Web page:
Abstract: The syntheses of transparent colloidal solutions of extremely small titanium dioxide particles (d < 3 nm) in water, ethanol, 2-propanol, and acetonitrile are presented. Quantum-size effects are observed during particle growth and at the final stages of synthesis. They are quantitatively interpreted by using a quantum mechanical model developed by Brus. The particles prepared in aqueous solution possess the anatase structure and consist of about 200 TiO_2 molecules at their final growth stage. The colloidal particles can be isolated from solution as white powders that are soluble in water and ethanol with no apparent change in their properties. In organic solvents the quantum-size TiO_2 particles appear to form with rutile structure. Excess negative charge on the particles resulting either from deprotonated surface hydroxyl groups or from photogenerated or externally injected charge carriers causes a blue shift in the electronic absorption spectrum, which is explained by an electrostatic model. Electrons can be trapped in the solid as a Ti^(3+) species, which has a characteristic visible absorption spectrum. As much as 10% of the available Ti^(4+) ions can be reduced photochemically in the solid with a quantum yield of 3%. Molecular oxygen reoxidizes the Ti^(3+) centers, leading to detectable amounts of surface-bound peroxides. The pH of zero point of charge (pH_(zpc)) of the aqueous colloidal suspension has been determined to be 5.1 ± 0.2. The acid-catalyzed dissolution of the aqueous colloid yielding Ti(IV) oligomers has been studied, and an activation energy E_a = 58 ± 4 kJ/mol has been measured for this reaction. The photocatalytic activity of the small TiO_2 particles is demonstrated.

845 citations


Cited by
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[...]

08 Dec 2001-BMJ
TL;DR: There is, I think, something ethereal about i —the square root of minus one, which seems an odd beast at that time—an intruder hovering on the edge of reality.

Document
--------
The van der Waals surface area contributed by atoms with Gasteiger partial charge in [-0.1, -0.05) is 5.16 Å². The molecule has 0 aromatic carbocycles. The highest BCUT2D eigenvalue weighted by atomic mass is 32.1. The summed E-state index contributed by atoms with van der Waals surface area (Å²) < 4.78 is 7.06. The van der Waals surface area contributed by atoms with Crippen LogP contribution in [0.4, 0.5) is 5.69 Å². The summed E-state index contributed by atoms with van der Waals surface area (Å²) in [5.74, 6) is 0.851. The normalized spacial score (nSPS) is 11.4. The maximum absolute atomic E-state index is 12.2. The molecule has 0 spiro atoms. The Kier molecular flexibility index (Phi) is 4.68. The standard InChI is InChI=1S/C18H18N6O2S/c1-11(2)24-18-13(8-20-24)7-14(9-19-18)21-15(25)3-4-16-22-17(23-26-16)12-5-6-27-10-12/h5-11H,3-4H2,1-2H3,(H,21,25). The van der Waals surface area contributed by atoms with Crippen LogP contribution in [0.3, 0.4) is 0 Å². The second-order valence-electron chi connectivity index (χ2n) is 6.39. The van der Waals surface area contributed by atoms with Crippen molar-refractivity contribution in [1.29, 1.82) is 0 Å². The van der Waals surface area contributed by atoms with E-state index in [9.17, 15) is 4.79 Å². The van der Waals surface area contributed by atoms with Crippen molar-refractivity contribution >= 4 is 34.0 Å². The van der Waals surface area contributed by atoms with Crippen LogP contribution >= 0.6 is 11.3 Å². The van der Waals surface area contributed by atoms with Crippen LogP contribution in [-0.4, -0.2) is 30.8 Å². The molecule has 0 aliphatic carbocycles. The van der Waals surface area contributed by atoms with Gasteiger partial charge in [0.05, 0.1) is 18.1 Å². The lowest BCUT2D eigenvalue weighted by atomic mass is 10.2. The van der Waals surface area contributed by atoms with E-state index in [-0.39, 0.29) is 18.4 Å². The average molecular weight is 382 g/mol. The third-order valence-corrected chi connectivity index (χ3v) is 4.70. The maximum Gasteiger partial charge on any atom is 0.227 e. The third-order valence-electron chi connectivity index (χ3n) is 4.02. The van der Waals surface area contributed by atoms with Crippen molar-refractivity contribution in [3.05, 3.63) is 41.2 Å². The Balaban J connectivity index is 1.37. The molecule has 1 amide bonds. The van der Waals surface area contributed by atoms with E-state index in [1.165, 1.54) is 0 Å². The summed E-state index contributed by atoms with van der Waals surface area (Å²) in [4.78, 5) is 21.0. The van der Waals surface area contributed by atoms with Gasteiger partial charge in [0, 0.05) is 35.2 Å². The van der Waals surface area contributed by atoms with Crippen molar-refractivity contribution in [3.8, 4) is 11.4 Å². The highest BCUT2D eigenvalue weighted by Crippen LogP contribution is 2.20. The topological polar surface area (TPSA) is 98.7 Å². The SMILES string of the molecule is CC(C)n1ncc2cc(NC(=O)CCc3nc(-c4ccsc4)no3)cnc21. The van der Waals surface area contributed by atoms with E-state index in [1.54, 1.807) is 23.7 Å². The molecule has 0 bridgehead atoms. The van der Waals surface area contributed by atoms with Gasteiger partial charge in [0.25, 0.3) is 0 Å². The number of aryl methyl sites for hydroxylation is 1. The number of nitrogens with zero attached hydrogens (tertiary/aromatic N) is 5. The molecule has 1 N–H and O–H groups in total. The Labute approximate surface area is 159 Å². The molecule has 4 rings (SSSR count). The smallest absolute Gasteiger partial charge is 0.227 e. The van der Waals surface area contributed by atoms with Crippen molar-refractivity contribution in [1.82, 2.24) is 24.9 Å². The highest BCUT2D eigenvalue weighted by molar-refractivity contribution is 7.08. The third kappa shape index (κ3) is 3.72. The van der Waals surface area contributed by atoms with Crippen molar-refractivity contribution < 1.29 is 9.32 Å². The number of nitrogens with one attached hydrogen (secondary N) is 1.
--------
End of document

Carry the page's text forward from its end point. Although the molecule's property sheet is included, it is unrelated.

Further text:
Abstract: There is, I think, something ethereal about i —the square root of minus one. I remember first hearing about it at school. It seemed an odd beast at that time—an intruder hovering on the edge of reality. Usually familiarity dulls this sense of the bizarre, but in the case of i it was the reverse: over the years the sense of its surreal nature intensified. It seemed that it was impossible to write mathematics that described the real world in …

33,785 citations

Journal ArticleDOI
Ryoji Asahi1, Takeshi Morikawa1, T. Ohwaki1, Koyu Aoki1, Y. Taga1 
13 Jul 2001-Science
TL;DR: Film and powders of TiO2-x Nx have revealed an improvement over titanium dioxide (TiO2) under visible light in optical absorption and photocatalytic activity such as photodegradations of methylene blue and gaseous acetaldehyde and hydrophilicity of the film surface.
Abstract: To use solar irradiation or interior lighting efficiently, we sought a photocatalyst with high reactivity under visible light. Films and powders of TiO 2- x N x have revealed an improvement over titanium dioxide (TiO 2 ) under visible light (wavelength 2 has proven to be indispensable for band-gap narrowing and photocatalytic activity, as assessed by first-principles calculations and x-ray photoemission spectroscopy.

11,402 citations